The clinician readily notes pigmentary deficiencies such as vitiligo, piebaldism, and albinism. Less overt defects, such as those seen in phenylketonuria, require careful and thoughtful patient evaluation. Recent studies indicate that some variations in pigmentation, particularly those which are on a genetically determined basis, may offer insights into basic biologic mechanisms and inject new sig`nificance into inspection of the patient.
A relatively new disease in this category is the autosomal-recessive Chediak-Higashi (CH) syndrome. CH syndrome develops in a child who is normal at birth except for diminished pigmentation, which leaves residual color based on the color of the parents; eg, children of Japanese parents will have blue-gray hair and be pigmented irregularly and lightly, whereas white children will appear almost as classical albinos. After some months or years, these children manifest susceptibility to infection, possibly more so to viral infection, and eventually die with hepatosplenomegaly and bone marrow failure.1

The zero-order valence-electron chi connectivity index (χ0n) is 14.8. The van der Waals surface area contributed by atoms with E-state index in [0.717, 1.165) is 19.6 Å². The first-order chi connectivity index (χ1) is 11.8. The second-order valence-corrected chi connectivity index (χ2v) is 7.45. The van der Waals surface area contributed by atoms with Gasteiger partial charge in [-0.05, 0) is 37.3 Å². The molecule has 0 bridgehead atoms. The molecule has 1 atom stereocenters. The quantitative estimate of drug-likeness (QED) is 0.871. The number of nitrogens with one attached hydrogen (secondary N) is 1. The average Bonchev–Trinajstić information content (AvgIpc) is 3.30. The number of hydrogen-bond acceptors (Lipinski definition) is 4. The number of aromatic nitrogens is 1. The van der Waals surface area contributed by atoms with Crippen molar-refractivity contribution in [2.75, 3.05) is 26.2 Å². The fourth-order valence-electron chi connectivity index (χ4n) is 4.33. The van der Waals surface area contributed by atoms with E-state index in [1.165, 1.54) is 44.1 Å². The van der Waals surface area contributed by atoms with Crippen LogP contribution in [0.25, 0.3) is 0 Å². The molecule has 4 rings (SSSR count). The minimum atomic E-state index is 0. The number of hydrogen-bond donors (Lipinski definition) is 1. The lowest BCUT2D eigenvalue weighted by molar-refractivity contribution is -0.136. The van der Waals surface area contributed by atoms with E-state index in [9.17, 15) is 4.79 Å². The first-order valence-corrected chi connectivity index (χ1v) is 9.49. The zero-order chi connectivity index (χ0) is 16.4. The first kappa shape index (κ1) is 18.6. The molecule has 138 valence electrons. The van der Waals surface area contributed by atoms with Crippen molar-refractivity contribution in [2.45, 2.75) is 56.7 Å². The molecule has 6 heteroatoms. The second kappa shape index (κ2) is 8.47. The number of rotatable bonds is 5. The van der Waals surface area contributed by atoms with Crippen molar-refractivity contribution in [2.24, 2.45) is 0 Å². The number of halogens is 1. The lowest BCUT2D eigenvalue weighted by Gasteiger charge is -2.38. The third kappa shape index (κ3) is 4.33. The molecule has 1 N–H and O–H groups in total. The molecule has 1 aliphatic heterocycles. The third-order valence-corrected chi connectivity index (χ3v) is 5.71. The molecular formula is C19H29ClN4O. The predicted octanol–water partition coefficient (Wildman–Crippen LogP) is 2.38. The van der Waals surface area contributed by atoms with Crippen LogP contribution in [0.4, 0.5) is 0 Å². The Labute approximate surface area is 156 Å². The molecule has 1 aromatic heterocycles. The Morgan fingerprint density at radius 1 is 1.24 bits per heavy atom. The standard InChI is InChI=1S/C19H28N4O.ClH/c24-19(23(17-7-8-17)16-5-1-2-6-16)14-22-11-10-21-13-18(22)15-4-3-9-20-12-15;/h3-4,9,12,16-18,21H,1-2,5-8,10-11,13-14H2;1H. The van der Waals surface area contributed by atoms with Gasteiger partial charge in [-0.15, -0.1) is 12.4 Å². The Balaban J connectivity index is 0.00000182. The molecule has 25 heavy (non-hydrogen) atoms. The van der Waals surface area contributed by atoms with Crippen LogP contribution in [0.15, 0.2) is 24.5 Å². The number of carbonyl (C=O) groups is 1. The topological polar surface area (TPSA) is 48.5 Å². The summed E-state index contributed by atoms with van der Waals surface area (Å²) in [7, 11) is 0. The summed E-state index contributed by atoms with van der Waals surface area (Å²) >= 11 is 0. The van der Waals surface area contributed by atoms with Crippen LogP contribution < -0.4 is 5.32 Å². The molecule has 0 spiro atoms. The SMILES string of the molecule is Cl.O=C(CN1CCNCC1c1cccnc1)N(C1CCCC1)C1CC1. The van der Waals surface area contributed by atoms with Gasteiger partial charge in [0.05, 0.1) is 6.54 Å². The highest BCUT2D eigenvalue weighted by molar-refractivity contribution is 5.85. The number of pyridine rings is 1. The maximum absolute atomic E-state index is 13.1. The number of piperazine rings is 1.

Windhorst DB. INSPECTION OF THE PATIENT AND CELL BIOLOGY. JAMA. 1968;205(1):40. doi:10.1001/jama.1968.03140270064013
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